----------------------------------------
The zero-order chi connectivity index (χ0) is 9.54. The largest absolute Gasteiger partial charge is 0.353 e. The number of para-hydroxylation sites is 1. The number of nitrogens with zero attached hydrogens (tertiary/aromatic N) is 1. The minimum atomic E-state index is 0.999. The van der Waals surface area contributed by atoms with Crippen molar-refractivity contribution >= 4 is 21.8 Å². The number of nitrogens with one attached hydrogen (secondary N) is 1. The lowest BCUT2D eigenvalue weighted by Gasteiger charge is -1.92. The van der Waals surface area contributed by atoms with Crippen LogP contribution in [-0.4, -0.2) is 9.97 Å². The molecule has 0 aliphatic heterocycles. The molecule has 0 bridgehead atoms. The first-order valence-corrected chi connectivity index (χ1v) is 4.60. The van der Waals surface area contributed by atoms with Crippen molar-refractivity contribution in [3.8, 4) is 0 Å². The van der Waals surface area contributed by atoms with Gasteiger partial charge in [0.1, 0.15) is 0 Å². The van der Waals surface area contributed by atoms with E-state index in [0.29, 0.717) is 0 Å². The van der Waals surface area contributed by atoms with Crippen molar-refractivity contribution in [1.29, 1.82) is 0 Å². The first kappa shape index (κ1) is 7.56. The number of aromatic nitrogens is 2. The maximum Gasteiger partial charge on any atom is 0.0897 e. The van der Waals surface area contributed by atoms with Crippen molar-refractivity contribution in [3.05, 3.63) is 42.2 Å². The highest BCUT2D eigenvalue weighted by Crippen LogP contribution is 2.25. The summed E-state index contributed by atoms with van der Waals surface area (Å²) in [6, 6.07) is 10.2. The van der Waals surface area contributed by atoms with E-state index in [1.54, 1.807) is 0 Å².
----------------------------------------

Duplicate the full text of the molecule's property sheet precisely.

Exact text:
The zero-order chi connectivity index (χ0) is 9.54. The largest absolute Gasteiger partial charge is 0.353 e. The number of para-hydroxylation sites is 1. The number of nitrogens with zero attached hydrogens (tertiary/aromatic N) is 1. The minimum atomic E-state index is 0.999. The van der Waals surface area contributed by atoms with Crippen molar-refractivity contribution >= 4 is 21.8 Å². The number of nitrogens with one attached hydrogen (secondary N) is 1. The lowest BCUT2D eigenvalue weighted by Gasteiger charge is -1.92. The van der Waals surface area contributed by atoms with Crippen LogP contribution in [-0.4, -0.2) is 9.97 Å². The molecule has 0 aliphatic heterocycles. The molecule has 0 bridgehead atoms. The first-order valence-corrected chi connectivity index (χ1v) is 4.60. The van der Waals surface area contributed by atoms with Crippen molar-refractivity contribution in [3.8, 4) is 0 Å². The van der Waals surface area contributed by atoms with Gasteiger partial charge in [0.1, 0.15) is 0 Å². The van der Waals surface area contributed by atoms with E-state index in [0.29, 0.717) is 0 Å². The van der Waals surface area contributed by atoms with Crippen molar-refractivity contribution in [1.29, 1.82) is 0 Å². The first kappa shape index (κ1) is 7.56. The number of aromatic nitrogens is 2. The maximum Gasteiger partial charge on any atom is 0.0897 e. The van der Waals surface area contributed by atoms with Crippen molar-refractivity contribution in [3.05, 3.63) is 42.2 Å². The highest BCUT2D eigenvalue weighted by Crippen LogP contribution is 2.25. The summed E-state index contributed by atoms with van der Waals surface area (Å²) in [6, 6.07) is 10.2. The van der Waals surface area contributed by atoms with E-state index in [1.54, 1.807) is 0 Å².